In 1976, Julian Jaynes published his most famous and monumental work, The Origin of Consciousness in the Breakdown of the Bicameral Mind. The Origin of Consciousness... is an enormous text, virtually encyclopedic in scope. It can be very technical at times and requires a preliminary superficial knowledge or at least familiarity with the subjects of Philosophy, psychology, Linguistics, Anthropology, and Religion, all of which Jaynes communicates with authority and lucidity. Jaynes presents what on the surface looks like a radical and eccentric theory regarding the origin of consciousness, yet if one follows the book to conclusion sufficiently assimilating the vast amount of evidence presented, one cannot help but feel that it makes logical sense.
The Oxford American Dictionary defines 'bicameral' as "having two legislative (or law making) chambers." Hence a bicameral mind refers to a split in the role of directing the organism. According to Julian Jaynes, about three thousand years ago all individuals possessed such a bicameral mind. "At one time," he writes, "human nature was split in two, an executive part called a god, and a follower part called a man. Neither part was conscious." When the Bicameral Man was faced with a stressor that involved the need for a decision, the God portion of the brain would instruct the individual in the necessary course of action. "Volition, planning, initiative, is organized with no consciousness whatever and then 'told' to the individual in his familiar language, sometimes with the visual aura of a familiar friend or authority figure or 'god', or sometimes as a voice alone. The individual obeyed these hallucinated voices because he could not 'see' what to do himself." Concerning the biological mechanism of these schizophrenic voices of the gods Jaynes writes that "the speech of the gods was directly organized in what corresponds to Wernicke's area on the right hemisphere and 'spoken' or 'heard' over the anterior commissures to or by the auditory areas of the left temporal lobe." Taking this concept as his thesis, he proceeds to build a system around this central idea which forces us to rethink our common historical conceptions of consciousness.
During the bicameral period people were supposedly non-conscious. "This is almost incomprehensible to us," he argues. To a person familiar with Analytical Psychology however, understanding is not lacking but instead is inevitable. Jaynes theory can easily be developed into a theory not only of the origin but also of the evolution of consciousness. Animals and humans, up until the bicameral period, functioned primarily from what the psychoanalysts refer to as the unconscious. This unconsciousness is congruent with the paradigm expressed by behaviorism. According to this paradigm people appear to posses some kind of consciousness but in reality it is simply a series of reactions to the environment. The Pre-Bicameral or unconscious person was without an ego, or a self-conscious relationship to its environment. The Bicameral period is correlative to the emerging of the ego into consciousness. Up until this time the ego was hidden in Subconsciousness and so it now appears as something foreign and separate. Throughout the years the ego made its way to a complete assimilation of consciousness.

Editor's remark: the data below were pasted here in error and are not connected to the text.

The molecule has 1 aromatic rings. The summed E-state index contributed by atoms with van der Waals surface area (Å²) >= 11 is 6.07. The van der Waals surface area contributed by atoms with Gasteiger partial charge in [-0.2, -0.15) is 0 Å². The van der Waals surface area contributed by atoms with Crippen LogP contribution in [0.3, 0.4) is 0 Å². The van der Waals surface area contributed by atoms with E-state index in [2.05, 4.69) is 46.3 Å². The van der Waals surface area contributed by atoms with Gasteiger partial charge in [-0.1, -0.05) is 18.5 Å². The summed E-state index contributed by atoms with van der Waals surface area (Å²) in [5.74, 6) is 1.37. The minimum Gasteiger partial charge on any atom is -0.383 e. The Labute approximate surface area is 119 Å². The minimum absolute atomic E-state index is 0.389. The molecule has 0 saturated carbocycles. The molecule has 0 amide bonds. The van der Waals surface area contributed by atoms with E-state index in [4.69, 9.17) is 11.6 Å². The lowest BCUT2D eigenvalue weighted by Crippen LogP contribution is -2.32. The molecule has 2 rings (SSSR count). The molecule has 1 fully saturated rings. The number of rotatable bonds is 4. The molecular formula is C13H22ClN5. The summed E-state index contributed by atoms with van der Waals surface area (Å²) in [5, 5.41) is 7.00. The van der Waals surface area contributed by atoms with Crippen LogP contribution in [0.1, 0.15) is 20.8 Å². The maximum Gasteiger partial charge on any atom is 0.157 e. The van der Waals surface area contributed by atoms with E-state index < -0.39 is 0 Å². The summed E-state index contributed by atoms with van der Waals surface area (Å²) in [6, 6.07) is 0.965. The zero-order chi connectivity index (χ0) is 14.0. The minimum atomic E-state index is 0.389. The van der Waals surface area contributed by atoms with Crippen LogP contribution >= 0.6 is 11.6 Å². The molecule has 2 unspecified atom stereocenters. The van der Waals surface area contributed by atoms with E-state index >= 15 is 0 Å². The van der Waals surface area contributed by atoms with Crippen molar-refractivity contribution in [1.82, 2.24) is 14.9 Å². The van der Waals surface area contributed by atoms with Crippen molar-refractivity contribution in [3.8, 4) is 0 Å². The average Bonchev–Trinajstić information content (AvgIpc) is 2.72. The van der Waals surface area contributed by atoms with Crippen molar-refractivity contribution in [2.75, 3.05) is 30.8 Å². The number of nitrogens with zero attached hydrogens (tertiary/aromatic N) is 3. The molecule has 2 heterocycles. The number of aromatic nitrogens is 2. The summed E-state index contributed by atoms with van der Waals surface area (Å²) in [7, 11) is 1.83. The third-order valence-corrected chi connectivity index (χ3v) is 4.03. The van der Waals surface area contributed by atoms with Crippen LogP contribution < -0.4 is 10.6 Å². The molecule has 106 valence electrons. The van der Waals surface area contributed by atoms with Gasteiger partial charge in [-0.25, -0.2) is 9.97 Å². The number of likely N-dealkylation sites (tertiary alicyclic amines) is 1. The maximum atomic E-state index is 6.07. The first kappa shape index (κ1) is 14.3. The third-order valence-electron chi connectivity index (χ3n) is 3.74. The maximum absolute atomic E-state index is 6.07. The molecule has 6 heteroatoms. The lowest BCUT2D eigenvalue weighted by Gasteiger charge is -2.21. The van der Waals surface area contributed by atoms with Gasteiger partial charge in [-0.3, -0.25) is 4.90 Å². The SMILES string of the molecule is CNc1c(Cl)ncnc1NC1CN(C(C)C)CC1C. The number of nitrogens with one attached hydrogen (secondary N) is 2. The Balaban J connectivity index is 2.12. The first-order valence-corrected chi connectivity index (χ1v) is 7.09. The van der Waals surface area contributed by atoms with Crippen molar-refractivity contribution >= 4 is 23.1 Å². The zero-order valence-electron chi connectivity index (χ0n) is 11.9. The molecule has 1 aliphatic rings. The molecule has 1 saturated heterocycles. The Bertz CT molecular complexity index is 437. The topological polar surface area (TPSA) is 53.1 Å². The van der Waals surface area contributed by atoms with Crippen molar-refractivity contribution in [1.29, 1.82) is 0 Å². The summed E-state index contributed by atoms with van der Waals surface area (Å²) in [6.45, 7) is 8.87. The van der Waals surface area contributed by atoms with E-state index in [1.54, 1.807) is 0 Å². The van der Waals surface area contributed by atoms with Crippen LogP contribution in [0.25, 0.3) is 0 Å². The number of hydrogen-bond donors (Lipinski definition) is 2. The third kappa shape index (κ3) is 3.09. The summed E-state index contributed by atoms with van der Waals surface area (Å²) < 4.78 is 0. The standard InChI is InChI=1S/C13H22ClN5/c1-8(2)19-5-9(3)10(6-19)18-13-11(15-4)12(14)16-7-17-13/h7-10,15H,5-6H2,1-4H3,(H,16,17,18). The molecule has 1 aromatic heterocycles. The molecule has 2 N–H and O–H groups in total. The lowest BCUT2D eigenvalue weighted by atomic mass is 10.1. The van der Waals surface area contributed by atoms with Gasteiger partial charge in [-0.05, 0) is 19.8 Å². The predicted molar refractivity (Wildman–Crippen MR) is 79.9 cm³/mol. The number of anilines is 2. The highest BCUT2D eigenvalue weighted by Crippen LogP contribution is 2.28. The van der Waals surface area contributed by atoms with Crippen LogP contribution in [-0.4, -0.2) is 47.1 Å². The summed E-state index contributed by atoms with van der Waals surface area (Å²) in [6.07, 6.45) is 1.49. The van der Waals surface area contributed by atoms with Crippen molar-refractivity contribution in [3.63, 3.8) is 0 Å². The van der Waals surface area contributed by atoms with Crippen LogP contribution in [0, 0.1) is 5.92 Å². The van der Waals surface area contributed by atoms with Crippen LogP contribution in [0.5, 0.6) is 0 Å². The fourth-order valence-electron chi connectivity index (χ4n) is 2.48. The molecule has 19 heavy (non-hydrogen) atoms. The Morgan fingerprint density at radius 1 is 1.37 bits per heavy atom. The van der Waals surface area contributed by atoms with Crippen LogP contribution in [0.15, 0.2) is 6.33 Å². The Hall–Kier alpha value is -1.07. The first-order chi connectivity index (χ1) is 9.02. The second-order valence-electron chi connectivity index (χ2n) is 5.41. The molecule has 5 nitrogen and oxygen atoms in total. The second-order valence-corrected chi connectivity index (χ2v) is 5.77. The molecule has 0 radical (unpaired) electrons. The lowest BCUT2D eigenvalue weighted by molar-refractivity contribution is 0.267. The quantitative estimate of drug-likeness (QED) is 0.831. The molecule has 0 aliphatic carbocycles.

The single aspect of Jaynes' theory that may be difficult for the reader to grasp or accept is his explanation of what consciousness actually involves. For Jaynes, consciousness is "an operation rather than a thing, a repository, or a function. It operates by way of analogy, by way of constructing an analog space with an analog 'I' that can observe that space and move metaphorically in it." According to this explanation consciousness merely consists of our faculty of imagination in which we are able to visualize ourselves almost instantaneously carrying out a fictional scenario, a process known as reasoning. Such a view of consciousness is radical to say the least but not unlikely. Jaynes went to great lengths to prepare the reader for this foundational theory of consciousness by systematically deconstructing and challenging eight of the most prominent theories of consciousness available to him at the time. His theory of consciousness gains precedence in relation to the rest of his book especially regarding his theory of language. Herein is the key to the development of consciousness. "Each new stage of words literally created new perceptions and attentions, and such new perceptions and attentions resulted in important cultural changes which are reflected in the archeological record." As language increased consciousness developed.
Julian Jaynes was very well informed during his time as I did not find any material which I recall to be outdated or updated in light of modern discoveries. His book still remains relatively modern in that respect. The Origin of Consciousness in the Breakdown of the Bicameral Mind is a fascinating and informative text approachable by the layman as well as the specialist. It provides a unique alternative for anyone seeking a different theory of consciousness than that which is commonly promulgated.